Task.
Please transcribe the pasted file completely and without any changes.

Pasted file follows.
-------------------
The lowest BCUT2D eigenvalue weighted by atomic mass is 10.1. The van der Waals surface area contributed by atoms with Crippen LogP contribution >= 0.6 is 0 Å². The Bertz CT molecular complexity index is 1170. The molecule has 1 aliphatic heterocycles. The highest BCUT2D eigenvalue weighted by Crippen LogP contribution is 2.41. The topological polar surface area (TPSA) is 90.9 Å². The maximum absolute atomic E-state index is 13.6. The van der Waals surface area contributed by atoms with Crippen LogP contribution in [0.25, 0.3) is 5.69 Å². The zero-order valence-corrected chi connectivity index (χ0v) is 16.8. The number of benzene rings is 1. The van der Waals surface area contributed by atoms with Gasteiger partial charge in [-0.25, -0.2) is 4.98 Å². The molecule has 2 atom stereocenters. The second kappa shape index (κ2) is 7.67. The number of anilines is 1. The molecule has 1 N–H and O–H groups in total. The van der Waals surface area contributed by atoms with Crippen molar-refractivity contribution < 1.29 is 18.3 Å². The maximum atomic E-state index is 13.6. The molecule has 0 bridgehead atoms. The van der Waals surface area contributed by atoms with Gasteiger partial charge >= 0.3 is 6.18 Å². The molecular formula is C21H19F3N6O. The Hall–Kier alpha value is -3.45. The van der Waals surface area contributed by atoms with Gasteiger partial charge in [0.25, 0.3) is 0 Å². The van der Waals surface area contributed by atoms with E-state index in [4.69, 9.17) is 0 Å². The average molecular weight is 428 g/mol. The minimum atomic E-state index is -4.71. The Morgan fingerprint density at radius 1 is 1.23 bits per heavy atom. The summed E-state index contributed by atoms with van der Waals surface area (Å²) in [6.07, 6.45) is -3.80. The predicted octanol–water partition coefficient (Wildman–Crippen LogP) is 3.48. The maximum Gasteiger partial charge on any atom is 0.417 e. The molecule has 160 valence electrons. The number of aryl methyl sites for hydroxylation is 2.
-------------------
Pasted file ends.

The lowest BCUT2D eigenvalue weighted by atomic mass is 10.1. The van der Waals surface area contributed by atoms with Crippen LogP contribution >= 0.6 is 0 Å². The Bertz CT molecular complexity index is 1170. The molecule has 1 aliphatic heterocycles. The highest BCUT2D eigenvalue weighted by Crippen LogP contribution is 2.41. The topological polar surface area (TPSA) is 90.9 Å². The maximum absolute atomic E-state index is 13.6. The van der Waals surface area contributed by atoms with Crippen LogP contribution in [0.25, 0.3) is 5.69 Å². The zero-order valence-corrected chi connectivity index (χ0v) is 16.8. The number of benzene rings is 1. The van der Waals surface area contributed by atoms with Gasteiger partial charge in [-0.25, -0.2) is 4.98 Å². The molecule has 2 atom stereocenters. The second kappa shape index (κ2) is 7.67. The number of anilines is 1. The molecule has 1 N–H and O–H groups in total. The van der Waals surface area contributed by atoms with Crippen molar-refractivity contribution < 1.29 is 18.3 Å². The maximum atomic E-state index is 13.6. The molecule has 0 bridgehead atoms. The van der Waals surface area contributed by atoms with Gasteiger partial charge >= 0.3 is 6.18 Å². The molecular formula is C21H19F3N6O. The Hall–Kier alpha value is -3.45. The van der Waals surface area contributed by atoms with Gasteiger partial charge in [0.25, 0.3) is 0 Å². The van der Waals surface area contributed by atoms with E-state index in [4.69, 9.17) is 0 Å². The average molecular weight is 428 g/mol. The minimum atomic E-state index is -4.71. The Morgan fingerprint density at radius 1 is 1.23 bits per heavy atom. The summed E-state index contributed by atoms with van der Waals surface area (Å²) in [6.07, 6.45) is -3.80. The predicted octanol–water partition coefficient (Wildman–Crippen LogP) is 3.48. The maximum Gasteiger partial charge on any atom is 0.417 e. The molecule has 160 valence electrons. The number of aryl methyl sites for hydroxylation is 2.